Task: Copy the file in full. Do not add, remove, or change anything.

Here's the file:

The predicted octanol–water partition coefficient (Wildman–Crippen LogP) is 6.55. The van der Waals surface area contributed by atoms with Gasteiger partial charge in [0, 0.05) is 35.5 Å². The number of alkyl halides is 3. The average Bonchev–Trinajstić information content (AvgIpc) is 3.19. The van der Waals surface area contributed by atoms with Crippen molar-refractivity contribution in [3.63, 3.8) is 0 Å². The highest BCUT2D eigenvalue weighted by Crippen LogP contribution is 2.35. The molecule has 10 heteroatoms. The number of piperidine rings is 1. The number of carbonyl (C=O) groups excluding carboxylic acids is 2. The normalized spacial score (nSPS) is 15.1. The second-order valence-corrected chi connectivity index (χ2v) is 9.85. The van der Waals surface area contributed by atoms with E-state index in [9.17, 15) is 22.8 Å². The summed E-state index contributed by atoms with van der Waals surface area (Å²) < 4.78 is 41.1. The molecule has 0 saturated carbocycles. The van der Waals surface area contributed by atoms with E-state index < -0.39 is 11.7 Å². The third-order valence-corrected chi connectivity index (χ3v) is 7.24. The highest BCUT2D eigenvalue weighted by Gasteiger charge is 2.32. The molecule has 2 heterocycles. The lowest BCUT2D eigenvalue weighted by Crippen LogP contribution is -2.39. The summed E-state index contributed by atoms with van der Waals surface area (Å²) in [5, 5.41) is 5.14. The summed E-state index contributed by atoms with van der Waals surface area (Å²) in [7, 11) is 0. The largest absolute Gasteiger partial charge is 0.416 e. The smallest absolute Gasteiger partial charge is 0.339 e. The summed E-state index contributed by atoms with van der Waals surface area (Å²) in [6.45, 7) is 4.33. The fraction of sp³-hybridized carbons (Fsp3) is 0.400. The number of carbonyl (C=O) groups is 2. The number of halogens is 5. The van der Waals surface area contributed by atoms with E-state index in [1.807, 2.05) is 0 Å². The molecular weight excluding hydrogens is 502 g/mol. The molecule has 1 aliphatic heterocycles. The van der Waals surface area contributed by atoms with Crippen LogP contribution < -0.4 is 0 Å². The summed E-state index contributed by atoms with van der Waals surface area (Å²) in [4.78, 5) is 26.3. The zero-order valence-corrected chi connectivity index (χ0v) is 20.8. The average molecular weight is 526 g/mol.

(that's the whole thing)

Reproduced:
The predicted octanol–water partition coefficient (Wildman–Crippen LogP) is 6.55. The van der Waals surface area contributed by atoms with Gasteiger partial charge in [0, 0.05) is 35.5 Å². The number of alkyl halides is 3. The average Bonchev–Trinajstić information content (AvgIpc) is 3.19. The van der Waals surface area contributed by atoms with Crippen molar-refractivity contribution in [3.63, 3.8) is 0 Å². The highest BCUT2D eigenvalue weighted by Crippen LogP contribution is 2.35. The molecule has 10 heteroatoms. The number of piperidine rings is 1. The number of carbonyl (C=O) groups excluding carboxylic acids is 2. The normalized spacial score (nSPS) is 15.1. The second-order valence-corrected chi connectivity index (χ2v) is 9.85. The van der Waals surface area contributed by atoms with E-state index in [9.17, 15) is 22.8 Å². The summed E-state index contributed by atoms with van der Waals surface area (Å²) < 4.78 is 41.1. The molecule has 0 saturated carbocycles. The van der Waals surface area contributed by atoms with E-state index < -0.39 is 11.7 Å². The third-order valence-corrected chi connectivity index (χ3v) is 7.24. The highest BCUT2D eigenvalue weighted by Gasteiger charge is 2.32. The molecule has 2 heterocycles. The lowest BCUT2D eigenvalue weighted by Crippen LogP contribution is -2.39. The summed E-state index contributed by atoms with van der Waals surface area (Å²) in [5, 5.41) is 5.14. The summed E-state index contributed by atoms with van der Waals surface area (Å²) in [7, 11) is 0. The largest absolute Gasteiger partial charge is 0.416 e. The smallest absolute Gasteiger partial charge is 0.339 e. The summed E-state index contributed by atoms with van der Waals surface area (Å²) in [6.45, 7) is 4.33. The fraction of sp³-hybridized carbons (Fsp3) is 0.400. The number of carbonyl (C=O) groups is 2. The number of halogens is 5. The van der Waals surface area contributed by atoms with E-state index in [1.807, 2.05) is 0 Å². The molecular weight excluding hydrogens is 502 g/mol. The molecule has 1 aliphatic heterocycles. The van der Waals surface area contributed by atoms with Crippen LogP contribution < -0.4 is 0 Å². The summed E-state index contributed by atoms with van der Waals surface area (Å²) in [4.78, 5) is 26.3. The zero-order valence-corrected chi connectivity index (χ0v) is 20.8. The average molecular weight is 526 g/mol.